So, success in the popular vote and in the HoC needed some additional assistance. To state the blindingly obvious, this came in the form of the collapse in the Labour vote in Scotland and the stunning results of the SNP, and of the Lib Dem vote in England, much of which seems to have gone to the Conservatives. But it would be wrong also to attribute the Tories’ success only to the tactics that were designed to, in effect, pump up the SNP in Scotland, and worry English voters that a vote for Labour or the Lib Dems was a vote to increase SNP leverage at Westminster.

In the end, the focus is going to have to fall on why Labour failed in England, especially in 2-way marginals. Lots of reasons have been floated in the last 24 hours including a failure to emulate SNP left-ishness effectively, the media bias, the Miliband factor, the Tories scaring voters with Scottish nationalism, and other factors that all share degrees of arrogance and inadequacy. The fact is Labour couldn’t make inroads into the southern part of the UK, where the lion’s share of GDP and GDP growth reside. And it couldn’t really make enough inroads in the northern part of the country, where the rise in the UKIP vote was more than a nuisance. If it’s impossible to out-Scottish the SNP, Labour is going to have to figure how to beat the Tories in England, and win back the loyalty of the kind of voters who preferred UKIP.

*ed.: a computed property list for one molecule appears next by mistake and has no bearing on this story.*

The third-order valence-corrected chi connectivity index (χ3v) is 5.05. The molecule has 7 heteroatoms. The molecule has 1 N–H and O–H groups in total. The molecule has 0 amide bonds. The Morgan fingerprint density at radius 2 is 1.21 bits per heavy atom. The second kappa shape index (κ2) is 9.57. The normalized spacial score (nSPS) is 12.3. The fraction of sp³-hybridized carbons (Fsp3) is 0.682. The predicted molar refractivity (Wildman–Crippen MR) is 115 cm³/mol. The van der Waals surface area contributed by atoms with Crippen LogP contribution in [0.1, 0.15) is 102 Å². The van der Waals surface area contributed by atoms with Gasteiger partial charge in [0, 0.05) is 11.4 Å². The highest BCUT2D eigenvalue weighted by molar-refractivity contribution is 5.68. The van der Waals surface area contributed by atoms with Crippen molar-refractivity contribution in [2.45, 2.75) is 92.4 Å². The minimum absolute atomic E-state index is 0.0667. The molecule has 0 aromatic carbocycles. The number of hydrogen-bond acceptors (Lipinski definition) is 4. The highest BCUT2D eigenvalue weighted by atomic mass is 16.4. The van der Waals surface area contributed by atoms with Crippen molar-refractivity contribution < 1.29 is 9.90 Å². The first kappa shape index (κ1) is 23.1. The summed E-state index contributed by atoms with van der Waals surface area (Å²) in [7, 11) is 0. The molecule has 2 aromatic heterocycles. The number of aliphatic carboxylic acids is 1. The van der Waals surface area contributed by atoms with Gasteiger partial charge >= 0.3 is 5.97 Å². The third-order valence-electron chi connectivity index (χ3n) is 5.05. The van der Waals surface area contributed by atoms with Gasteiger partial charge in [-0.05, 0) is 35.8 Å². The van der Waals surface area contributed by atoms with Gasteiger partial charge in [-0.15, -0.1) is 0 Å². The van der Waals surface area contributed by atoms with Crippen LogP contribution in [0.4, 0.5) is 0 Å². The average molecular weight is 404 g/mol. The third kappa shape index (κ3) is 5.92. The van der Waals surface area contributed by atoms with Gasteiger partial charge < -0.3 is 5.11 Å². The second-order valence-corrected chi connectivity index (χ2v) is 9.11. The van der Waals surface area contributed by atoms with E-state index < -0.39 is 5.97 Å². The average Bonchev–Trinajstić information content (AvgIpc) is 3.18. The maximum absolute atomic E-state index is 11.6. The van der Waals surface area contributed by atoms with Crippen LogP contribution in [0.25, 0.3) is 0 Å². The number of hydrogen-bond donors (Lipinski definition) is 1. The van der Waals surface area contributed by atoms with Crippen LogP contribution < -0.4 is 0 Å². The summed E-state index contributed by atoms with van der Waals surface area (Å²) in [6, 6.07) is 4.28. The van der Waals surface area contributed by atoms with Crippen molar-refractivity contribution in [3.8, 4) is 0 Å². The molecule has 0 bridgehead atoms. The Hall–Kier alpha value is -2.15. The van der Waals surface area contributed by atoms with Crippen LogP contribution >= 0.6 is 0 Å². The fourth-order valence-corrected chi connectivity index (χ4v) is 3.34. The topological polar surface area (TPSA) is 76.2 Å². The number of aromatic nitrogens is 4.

Where do they begin? I’ll leave that to those who are far savvier than I am politically, not least in the Party itself. They will examine the implications, elect new leaders and adopt new political strategies. I just want to make one point as an economist, which harks back to the Tories’ perceived reputation on economic competence.